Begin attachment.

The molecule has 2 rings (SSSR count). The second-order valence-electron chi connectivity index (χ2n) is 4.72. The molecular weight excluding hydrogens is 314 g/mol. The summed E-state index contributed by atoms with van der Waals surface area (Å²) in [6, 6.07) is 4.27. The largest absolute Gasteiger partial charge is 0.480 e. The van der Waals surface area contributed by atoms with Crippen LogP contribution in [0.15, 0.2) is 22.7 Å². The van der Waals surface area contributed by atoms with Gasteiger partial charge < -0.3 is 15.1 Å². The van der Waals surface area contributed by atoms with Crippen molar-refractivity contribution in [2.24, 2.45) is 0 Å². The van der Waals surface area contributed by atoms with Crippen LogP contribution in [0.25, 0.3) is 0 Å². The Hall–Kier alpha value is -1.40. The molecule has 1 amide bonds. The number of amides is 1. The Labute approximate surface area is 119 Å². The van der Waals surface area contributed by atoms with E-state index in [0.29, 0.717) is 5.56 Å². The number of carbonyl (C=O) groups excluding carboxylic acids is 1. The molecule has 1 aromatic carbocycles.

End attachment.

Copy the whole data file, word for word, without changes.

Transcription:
The molecule has 2 rings (SSSR count). The second-order valence-electron chi connectivity index (χ2n) is 4.72. The molecular weight excluding hydrogens is 314 g/mol. The summed E-state index contributed by atoms with van der Waals surface area (Å²) in [6, 6.07) is 4.27. The largest absolute Gasteiger partial charge is 0.480 e. The van der Waals surface area contributed by atoms with Crippen LogP contribution in [0.15, 0.2) is 22.7 Å². The van der Waals surface area contributed by atoms with Gasteiger partial charge < -0.3 is 15.1 Å². The van der Waals surface area contributed by atoms with Crippen molar-refractivity contribution in [2.24, 2.45) is 0 Å². The van der Waals surface area contributed by atoms with Crippen LogP contribution in [0.25, 0.3) is 0 Å². The Hall–Kier alpha value is -1.40. The molecule has 1 amide bonds. The number of amides is 1. The Labute approximate surface area is 119 Å². The van der Waals surface area contributed by atoms with E-state index in [0.29, 0.717) is 5.56 Å². The number of carbonyl (C=O) groups excluding carboxylic acids is 1. The molecule has 1 aromatic carbocycles.